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Program Evaluation of the Pine Lodge Pre-Release Residential Therapeutic Community for Women Offenders in Washington State, Final Report

NCJ Number
Date Published
November 2001
131 pages
This report presents the purpose, methods, results, and implications of an evaluation of the Pine Lodge Pre-release Therapeutic Community for Women Offenders in Washington State (Pine Lodge).
The target population for the Pine Lodge substance-abuse treatment program consists of women offenders who have been screened and identified as having a serious substance abuse problem and who have at least 7 months, but not more than 12 months, to serve on their sentences. Maximum capacity for the program is 72 residents, with members of the therapeutic community living together and separated from the rest of the general prison population in a wing of the facility. Following similar therapeutic community models that have proven successful in the treatment of substance abusers, the Pine Lodge program views addiction as a biopsychosocial disease. The program's goal is to restructure and develop prosocial cognitive, behavioral, and affective skills of addicted women offenders. The program uses peer encounter groups; behavioral modification and therapy; social and problem-solving skills training; rational emotive, cognitive, and assertiveness training; anger and aggression management; and educational training. For each participant, staff record individual histories, progress through the program, rule infractions, and the results of urinalysis. The evaluation focused on factors that affected successful completion of the program and outcomes (recidivism for Pine Lodge participants compared with a matched control group). Primary, qualitative data derived from extensive onsite observations were supplemented with secondary, quantitative data culled from periodic reports from the facility and the Washington State Department of Corrections. The evaluation found that women who participated in the Pine Lodge program, when compared with a matched control group, were less likely to be convicted of a new offense upon release. The women who successfully completed the treatment program were the least likely to be convicted of a new offense after release. Recommendations for program improvement are offered. 11 exhibits, 83 references, and appended evaluation and program forms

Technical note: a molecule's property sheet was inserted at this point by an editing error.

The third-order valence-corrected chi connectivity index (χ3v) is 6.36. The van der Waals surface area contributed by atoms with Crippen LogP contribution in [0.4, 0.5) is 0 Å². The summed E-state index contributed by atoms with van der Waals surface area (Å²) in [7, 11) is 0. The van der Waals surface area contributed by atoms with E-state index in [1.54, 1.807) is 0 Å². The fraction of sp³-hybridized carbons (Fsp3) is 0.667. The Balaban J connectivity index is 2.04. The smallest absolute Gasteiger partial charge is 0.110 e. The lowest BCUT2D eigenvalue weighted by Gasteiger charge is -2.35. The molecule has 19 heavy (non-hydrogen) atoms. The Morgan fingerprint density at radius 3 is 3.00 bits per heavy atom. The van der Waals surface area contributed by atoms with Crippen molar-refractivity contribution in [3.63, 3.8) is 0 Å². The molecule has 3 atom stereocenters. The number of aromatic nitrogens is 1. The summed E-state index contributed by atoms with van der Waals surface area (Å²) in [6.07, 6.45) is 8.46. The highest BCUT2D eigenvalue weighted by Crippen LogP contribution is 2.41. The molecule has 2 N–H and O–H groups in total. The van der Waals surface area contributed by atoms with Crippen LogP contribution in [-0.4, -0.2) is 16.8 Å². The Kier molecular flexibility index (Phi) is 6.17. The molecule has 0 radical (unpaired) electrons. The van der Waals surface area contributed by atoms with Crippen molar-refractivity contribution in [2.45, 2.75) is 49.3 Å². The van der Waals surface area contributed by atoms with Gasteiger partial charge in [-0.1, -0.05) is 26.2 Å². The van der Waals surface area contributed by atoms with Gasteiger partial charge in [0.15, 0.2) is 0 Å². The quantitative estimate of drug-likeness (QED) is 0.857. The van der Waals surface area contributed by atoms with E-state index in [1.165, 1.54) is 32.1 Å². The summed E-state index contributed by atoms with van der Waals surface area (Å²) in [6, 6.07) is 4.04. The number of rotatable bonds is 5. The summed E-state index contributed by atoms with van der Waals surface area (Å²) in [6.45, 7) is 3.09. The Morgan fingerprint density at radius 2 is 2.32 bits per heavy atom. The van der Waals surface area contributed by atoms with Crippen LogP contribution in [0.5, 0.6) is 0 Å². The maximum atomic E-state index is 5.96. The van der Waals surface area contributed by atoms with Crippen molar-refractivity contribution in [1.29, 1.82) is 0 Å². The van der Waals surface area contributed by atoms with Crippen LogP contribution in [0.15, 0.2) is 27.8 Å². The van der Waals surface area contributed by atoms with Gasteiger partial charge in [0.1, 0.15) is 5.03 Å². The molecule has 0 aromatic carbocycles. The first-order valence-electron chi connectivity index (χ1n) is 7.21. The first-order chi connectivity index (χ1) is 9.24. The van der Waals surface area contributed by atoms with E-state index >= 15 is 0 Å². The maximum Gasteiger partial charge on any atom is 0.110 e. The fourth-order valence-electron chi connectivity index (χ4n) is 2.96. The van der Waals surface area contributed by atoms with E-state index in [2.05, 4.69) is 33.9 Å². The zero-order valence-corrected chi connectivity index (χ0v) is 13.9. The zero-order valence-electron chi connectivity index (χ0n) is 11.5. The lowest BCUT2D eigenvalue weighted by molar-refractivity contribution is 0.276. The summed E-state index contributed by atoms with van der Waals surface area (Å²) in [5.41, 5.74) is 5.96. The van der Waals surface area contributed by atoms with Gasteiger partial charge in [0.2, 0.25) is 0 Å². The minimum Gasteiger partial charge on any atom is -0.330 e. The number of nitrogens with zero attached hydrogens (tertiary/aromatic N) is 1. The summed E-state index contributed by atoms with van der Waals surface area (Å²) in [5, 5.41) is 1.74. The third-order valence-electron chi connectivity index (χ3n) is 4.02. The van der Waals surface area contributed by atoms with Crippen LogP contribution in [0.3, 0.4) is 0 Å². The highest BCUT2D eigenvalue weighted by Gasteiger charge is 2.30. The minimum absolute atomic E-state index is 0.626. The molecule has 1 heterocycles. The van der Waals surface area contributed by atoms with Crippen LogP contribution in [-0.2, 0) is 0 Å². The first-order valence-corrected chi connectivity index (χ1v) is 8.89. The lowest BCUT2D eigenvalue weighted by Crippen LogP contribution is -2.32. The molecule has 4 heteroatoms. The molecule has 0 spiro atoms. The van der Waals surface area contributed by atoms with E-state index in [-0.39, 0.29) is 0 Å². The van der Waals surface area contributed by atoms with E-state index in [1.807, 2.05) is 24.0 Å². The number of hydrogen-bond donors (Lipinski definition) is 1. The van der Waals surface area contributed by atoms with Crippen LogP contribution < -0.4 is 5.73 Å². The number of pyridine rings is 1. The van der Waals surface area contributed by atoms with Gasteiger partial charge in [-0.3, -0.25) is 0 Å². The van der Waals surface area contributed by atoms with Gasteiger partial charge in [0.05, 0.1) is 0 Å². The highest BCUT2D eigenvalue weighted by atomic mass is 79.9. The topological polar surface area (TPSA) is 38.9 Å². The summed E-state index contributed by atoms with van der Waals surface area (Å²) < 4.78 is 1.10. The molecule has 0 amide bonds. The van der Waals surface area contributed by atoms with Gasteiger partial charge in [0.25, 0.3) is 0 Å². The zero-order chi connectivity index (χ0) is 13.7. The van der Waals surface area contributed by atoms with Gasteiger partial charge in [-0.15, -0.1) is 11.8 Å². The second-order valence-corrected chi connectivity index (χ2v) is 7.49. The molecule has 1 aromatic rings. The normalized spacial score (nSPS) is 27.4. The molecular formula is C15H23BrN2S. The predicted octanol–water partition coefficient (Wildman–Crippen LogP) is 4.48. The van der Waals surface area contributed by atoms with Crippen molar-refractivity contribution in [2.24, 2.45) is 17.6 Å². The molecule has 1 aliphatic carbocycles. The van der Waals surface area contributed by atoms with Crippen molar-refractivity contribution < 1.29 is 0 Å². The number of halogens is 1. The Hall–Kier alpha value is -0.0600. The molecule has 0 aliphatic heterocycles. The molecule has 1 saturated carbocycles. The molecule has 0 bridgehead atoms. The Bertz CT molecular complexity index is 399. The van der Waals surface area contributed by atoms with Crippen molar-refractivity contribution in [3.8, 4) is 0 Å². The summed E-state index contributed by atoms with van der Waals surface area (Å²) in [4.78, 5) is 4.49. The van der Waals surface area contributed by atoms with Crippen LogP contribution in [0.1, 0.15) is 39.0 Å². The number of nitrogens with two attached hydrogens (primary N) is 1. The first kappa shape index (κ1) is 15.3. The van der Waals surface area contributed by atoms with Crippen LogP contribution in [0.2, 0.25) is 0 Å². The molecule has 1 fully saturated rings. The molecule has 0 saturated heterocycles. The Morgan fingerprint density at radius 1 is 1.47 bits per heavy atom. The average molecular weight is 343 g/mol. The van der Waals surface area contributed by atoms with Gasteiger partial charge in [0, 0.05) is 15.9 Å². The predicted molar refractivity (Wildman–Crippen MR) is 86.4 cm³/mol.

Date Published: November 1, 2001